So I went into all of the places and tried to read all of the signs but the presence of Alioune was the thing that captured my imagination. He would not go into the caves, but he waited for me patiently at every step. He would smile beautifully when I tried to talk to him and nod knowingly whenever I said something in my broken French that he understood, "This is very bad yes?" or, "How are you?".

Later, after the crowds had gone we sat waiting for Alan to finish his tour and I noticed that there was a curious scar on his left forearm in the shape of a sign of some kind with straight, crossing lines. From my angle it looked like a horizontal cross with a downward tail, but when I asked him to draw it it turned out to be a French number seven. When Alan arrived he translated for me that in fact Alioune had carved that into his skin at that age. His sweet smile when I asked about it belied the fact of the self-inflicted pain that must have caused him. There was something else happening here but there was nothing I could do but witness it and love him.

Alioune sat with us as we waited for the ferry to take us back to the city. He walked with us, getting lost with us as we tried to make our way to a restaurant to rest and eat. He said that he was not tired or hungry but he didn't want to leave my side. In the restaurant we were able to get the friendly waitress who spoke Wolof to help us understand that, although he looked 10, he in fact was 16, had a father who worked in another country but was in school and well cared for. I was able, with some persuasion to get him to eat a pistachio ice cream but although he smiled shyly and beautifully, all the time he ate it, he in fact never finished it and mainly just sat quietly while Alan and I ate and talked. I began to worry about how he would get home but he seemed utterly unconcerned about that. When it got dark I had what I though was a clever idea. Perhaps I could pay him back for the entry fee by offering to pay his bus fare home. "No" he said patiently so I had to be content with the ice cream evening my score with him. He walked me to the cyber cafe, the one attached to the bar and prostitute hang out on the main street and Alan explained to him in French that he and I were parting ways for the time being. With that Alioune turned and walked off into the night, instantly consumed by the bustling street life.

I have a photograph that I took of him with his arms folded to show the scar, standing patiently in front of one of the cave windows. He never asked or seemed to need anything from me other than my presence. He wore a white, lightly tattered shirt and came and went with and almost unworldly grace. I have to think of him as my Little Prince but the sight of him calmly walking away into the dark, amidst the hustlers and frantic noise, taught me something else about this place: As I walked into the cyberbar, I of course said hello to the prostitute who the night before began our conversation by asking me for a hamburger.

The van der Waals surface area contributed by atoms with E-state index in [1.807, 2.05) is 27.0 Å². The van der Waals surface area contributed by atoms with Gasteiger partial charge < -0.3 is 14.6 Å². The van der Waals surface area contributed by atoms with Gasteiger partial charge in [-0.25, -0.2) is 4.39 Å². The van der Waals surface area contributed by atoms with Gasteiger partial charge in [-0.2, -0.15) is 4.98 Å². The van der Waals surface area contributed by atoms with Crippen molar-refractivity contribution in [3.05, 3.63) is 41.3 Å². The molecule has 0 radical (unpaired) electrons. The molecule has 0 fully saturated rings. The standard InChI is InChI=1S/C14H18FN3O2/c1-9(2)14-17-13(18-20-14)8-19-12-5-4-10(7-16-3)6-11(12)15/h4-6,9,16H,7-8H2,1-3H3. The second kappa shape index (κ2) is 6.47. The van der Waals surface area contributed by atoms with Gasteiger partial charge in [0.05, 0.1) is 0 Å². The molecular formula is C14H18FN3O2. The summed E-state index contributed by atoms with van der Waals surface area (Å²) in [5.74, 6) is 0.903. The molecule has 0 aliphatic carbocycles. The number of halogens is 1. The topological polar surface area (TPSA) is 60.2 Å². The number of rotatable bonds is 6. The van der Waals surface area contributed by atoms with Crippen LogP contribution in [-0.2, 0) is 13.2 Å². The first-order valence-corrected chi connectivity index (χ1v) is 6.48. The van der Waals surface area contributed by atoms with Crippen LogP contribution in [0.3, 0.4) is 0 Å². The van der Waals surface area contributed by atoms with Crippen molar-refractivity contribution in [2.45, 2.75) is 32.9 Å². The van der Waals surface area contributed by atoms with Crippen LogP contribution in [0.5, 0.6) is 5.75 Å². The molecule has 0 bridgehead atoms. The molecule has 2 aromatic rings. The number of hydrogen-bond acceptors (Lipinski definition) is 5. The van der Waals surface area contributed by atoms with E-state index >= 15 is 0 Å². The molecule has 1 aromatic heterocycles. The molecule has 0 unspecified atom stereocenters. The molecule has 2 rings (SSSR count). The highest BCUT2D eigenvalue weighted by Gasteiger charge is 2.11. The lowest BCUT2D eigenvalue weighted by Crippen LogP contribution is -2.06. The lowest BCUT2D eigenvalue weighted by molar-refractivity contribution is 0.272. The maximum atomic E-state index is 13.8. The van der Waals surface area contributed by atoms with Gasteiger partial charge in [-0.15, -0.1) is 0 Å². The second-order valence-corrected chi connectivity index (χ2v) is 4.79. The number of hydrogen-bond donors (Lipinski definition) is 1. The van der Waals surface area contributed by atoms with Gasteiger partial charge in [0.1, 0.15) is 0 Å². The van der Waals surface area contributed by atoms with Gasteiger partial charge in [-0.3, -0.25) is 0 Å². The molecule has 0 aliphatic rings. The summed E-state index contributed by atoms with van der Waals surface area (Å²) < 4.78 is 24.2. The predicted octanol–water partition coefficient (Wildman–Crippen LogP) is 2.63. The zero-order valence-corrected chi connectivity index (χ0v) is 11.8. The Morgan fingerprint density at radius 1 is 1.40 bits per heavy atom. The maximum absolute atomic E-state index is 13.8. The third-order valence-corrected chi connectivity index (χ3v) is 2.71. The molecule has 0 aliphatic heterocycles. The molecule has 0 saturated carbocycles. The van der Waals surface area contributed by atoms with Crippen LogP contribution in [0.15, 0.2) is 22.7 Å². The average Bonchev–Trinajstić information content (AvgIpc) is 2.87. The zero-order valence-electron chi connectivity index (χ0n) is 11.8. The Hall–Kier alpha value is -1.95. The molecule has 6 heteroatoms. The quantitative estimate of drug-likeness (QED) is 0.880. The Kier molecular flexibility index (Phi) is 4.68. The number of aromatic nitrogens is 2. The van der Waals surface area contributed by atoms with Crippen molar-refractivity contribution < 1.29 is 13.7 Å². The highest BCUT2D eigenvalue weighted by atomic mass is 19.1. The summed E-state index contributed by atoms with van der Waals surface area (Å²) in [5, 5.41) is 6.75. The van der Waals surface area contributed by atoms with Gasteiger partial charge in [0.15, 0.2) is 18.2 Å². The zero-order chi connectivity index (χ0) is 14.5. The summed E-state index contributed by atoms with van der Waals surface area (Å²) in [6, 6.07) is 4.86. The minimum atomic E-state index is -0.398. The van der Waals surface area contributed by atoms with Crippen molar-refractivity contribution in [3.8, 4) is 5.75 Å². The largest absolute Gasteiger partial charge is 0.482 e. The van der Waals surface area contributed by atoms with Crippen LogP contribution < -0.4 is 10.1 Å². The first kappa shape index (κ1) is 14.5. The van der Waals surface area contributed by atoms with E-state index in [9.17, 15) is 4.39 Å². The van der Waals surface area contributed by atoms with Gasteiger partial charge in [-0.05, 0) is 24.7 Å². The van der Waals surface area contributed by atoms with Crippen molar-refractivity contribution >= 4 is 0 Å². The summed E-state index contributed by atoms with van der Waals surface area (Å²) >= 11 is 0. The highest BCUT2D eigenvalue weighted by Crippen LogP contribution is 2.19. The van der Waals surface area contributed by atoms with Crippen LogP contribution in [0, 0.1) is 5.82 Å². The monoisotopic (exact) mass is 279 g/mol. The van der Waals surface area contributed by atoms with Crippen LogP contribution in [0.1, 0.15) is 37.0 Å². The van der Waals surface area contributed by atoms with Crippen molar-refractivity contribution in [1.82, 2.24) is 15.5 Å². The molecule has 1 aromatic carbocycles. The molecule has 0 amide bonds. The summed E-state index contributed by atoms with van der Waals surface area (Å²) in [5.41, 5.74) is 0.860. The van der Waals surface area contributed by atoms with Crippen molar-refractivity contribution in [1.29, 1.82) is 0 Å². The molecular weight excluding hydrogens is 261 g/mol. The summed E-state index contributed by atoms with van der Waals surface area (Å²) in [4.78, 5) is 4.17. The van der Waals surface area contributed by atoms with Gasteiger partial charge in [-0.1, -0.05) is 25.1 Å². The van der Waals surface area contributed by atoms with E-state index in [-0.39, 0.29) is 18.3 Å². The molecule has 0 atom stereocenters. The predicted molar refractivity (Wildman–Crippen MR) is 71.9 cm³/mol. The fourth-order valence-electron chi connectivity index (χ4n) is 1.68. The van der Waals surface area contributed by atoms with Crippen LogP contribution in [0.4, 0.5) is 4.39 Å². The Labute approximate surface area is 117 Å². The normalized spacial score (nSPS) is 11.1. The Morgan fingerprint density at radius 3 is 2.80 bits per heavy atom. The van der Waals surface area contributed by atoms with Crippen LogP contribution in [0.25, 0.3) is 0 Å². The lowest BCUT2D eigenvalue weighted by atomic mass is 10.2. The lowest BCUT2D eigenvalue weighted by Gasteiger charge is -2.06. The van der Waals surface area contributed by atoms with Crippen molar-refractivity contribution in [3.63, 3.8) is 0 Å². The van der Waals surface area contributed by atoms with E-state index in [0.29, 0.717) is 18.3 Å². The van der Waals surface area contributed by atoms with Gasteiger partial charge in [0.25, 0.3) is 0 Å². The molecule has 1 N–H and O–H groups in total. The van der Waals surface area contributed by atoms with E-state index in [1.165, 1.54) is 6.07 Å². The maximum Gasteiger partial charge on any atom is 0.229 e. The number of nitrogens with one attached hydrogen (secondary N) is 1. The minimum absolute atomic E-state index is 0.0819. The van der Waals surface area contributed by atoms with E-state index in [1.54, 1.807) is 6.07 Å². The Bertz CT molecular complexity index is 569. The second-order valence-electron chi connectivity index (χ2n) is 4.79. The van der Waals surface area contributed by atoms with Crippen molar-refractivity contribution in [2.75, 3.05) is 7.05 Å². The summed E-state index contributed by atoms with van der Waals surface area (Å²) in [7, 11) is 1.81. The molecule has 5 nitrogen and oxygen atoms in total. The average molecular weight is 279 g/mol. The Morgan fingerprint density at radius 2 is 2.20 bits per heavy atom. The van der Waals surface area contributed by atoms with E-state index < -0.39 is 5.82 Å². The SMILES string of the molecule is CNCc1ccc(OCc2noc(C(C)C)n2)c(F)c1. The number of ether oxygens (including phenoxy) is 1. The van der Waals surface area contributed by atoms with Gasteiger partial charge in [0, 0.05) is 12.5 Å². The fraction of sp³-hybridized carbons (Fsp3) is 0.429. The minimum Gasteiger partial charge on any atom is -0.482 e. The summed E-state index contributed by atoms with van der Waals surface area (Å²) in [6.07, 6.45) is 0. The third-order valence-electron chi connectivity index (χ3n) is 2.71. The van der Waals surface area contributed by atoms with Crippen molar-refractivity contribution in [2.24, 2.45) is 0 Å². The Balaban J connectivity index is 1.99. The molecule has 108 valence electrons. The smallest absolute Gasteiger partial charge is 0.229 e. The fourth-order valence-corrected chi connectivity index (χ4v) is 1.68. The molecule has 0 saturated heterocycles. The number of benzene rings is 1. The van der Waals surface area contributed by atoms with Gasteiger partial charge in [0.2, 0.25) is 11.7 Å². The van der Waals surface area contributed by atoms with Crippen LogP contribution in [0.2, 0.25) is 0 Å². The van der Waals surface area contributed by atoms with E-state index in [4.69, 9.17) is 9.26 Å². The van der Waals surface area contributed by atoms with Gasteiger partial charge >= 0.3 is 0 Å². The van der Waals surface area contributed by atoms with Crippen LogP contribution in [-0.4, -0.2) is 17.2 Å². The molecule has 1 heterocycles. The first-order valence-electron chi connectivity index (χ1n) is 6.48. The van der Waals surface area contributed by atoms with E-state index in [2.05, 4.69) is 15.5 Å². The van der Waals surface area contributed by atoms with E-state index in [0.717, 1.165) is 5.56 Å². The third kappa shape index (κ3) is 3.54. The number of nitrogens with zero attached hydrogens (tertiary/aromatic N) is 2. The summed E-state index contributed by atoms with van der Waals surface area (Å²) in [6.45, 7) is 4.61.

My new ring made it easy to communicate what I was not there for. On the way out I saw her still sitting there so I gave her the 500f change from my session on the computer.

I stepped back into the street and was immediately accosted by the trinket halkers and beggars. Walking the street, just as he had an hour before I finally understood something that has been confusing me since I first arrived here in Dakar. Even with my experience of poverty in Brooklyn, I have never been around this density of filth and human misery. My disgust and sense of being misplaced is one of the reasons that I left there as soon as I could at 17. But here I have been COMPLETELY AT EASE. I step over the piles of rotting trash in my sandals without a thought. The untreated polio victims, the brash young kids who NEED me to buy their stuff, do not bother me at all.

Walking back here to the hotel I realized why: Alioune could calmly walk home because this is in fact one of the safest cities I have ever experienced! The thought of anyone hurting him would never come up in his mind. And why should it. These people, despite their poverty and suffering are caught up in the sacred process of survival and striving for another day of being together in this place. For all of the places in the word I have been, I have never seen how people behave when they are TRULY AT HOME! Everyone else in the world is dealing with being in a land where they at some point arrived from here! When you are at home, you of course have problems but you are relaxed and can internally support the effort to be the best version of yourself. That plus the Unitarian vision of this place probably accounts for why Dakar feels the way it does to me.

With this vision, I entered Independence Square at 10 pm. Boys were playing soccer, a deformed man was making his way slowly forward. The streets were warm and dark. I felt content and tired but at ease. I have something else to thank Alioune for.

More when I can.



*I discovered months later that his name is actually "Alioune Sow"